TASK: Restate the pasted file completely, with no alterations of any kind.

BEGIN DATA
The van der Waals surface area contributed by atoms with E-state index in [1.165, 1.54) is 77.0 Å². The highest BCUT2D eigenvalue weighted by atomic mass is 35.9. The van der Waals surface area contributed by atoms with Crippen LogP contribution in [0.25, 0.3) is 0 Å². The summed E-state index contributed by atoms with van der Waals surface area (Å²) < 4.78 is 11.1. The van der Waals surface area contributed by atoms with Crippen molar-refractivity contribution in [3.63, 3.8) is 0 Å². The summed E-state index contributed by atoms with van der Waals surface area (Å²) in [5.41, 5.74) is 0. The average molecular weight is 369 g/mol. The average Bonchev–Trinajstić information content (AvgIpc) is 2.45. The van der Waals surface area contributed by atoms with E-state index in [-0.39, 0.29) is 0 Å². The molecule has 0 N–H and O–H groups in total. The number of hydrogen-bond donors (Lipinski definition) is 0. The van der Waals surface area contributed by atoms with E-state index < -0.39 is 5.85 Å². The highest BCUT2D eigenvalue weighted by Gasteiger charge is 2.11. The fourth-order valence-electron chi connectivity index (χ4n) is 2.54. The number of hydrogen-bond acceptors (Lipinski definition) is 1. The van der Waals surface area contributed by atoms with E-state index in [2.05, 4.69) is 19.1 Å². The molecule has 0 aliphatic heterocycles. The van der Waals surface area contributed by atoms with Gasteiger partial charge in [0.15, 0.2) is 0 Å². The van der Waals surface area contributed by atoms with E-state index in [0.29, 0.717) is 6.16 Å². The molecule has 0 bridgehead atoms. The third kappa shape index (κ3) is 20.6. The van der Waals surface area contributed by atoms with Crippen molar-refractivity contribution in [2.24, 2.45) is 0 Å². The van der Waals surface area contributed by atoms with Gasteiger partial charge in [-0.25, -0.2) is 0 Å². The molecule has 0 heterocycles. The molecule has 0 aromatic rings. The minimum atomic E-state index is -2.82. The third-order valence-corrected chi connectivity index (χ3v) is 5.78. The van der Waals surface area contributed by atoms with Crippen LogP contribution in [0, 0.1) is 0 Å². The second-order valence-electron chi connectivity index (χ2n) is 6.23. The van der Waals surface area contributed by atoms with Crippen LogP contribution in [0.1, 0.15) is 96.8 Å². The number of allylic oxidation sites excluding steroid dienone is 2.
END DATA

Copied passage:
The van der Waals surface area contributed by atoms with E-state index in [1.165, 1.54) is 77.0 Å². The highest BCUT2D eigenvalue weighted by atomic mass is 35.9. The van der Waals surface area contributed by atoms with Crippen LogP contribution in [0.25, 0.3) is 0 Å². The summed E-state index contributed by atoms with van der Waals surface area (Å²) < 4.78 is 11.1. The van der Waals surface area contributed by atoms with Crippen molar-refractivity contribution in [3.63, 3.8) is 0 Å². The summed E-state index contributed by atoms with van der Waals surface area (Å²) in [5.41, 5.74) is 0. The average molecular weight is 369 g/mol. The average Bonchev–Trinajstić information content (AvgIpc) is 2.45. The van der Waals surface area contributed by atoms with E-state index in [-0.39, 0.29) is 0 Å². The molecule has 0 N–H and O–H groups in total. The number of hydrogen-bond donors (Lipinski definition) is 0. The van der Waals surface area contributed by atoms with E-state index < -0.39 is 5.85 Å². The highest BCUT2D eigenvalue weighted by Gasteiger charge is 2.11. The fourth-order valence-electron chi connectivity index (χ4n) is 2.54. The number of hydrogen-bond acceptors (Lipinski definition) is 1. The van der Waals surface area contributed by atoms with E-state index in [2.05, 4.69) is 19.1 Å². The molecule has 0 aliphatic heterocycles. The van der Waals surface area contributed by atoms with Gasteiger partial charge in [0.15, 0.2) is 0 Å². The van der Waals surface area contributed by atoms with E-state index in [0.29, 0.717) is 6.16 Å². The molecule has 0 bridgehead atoms. The third kappa shape index (κ3) is 20.6. The van der Waals surface area contributed by atoms with Crippen molar-refractivity contribution in [2.24, 2.45) is 0 Å². The van der Waals surface area contributed by atoms with Gasteiger partial charge in [-0.25, -0.2) is 0 Å². The molecule has 0 heterocycles. The molecule has 0 aromatic rings. The minimum atomic E-state index is -2.82. The third-order valence-corrected chi connectivity index (χ3v) is 5.78. The van der Waals surface area contributed by atoms with Crippen LogP contribution in [0, 0.1) is 0 Å². The second-order valence-electron chi connectivity index (χ2n) is 6.23. The van der Waals surface area contributed by atoms with Crippen LogP contribution in [0.1, 0.15) is 96.8 Å². The number of allylic oxidation sites excluding steroid dienone is 2.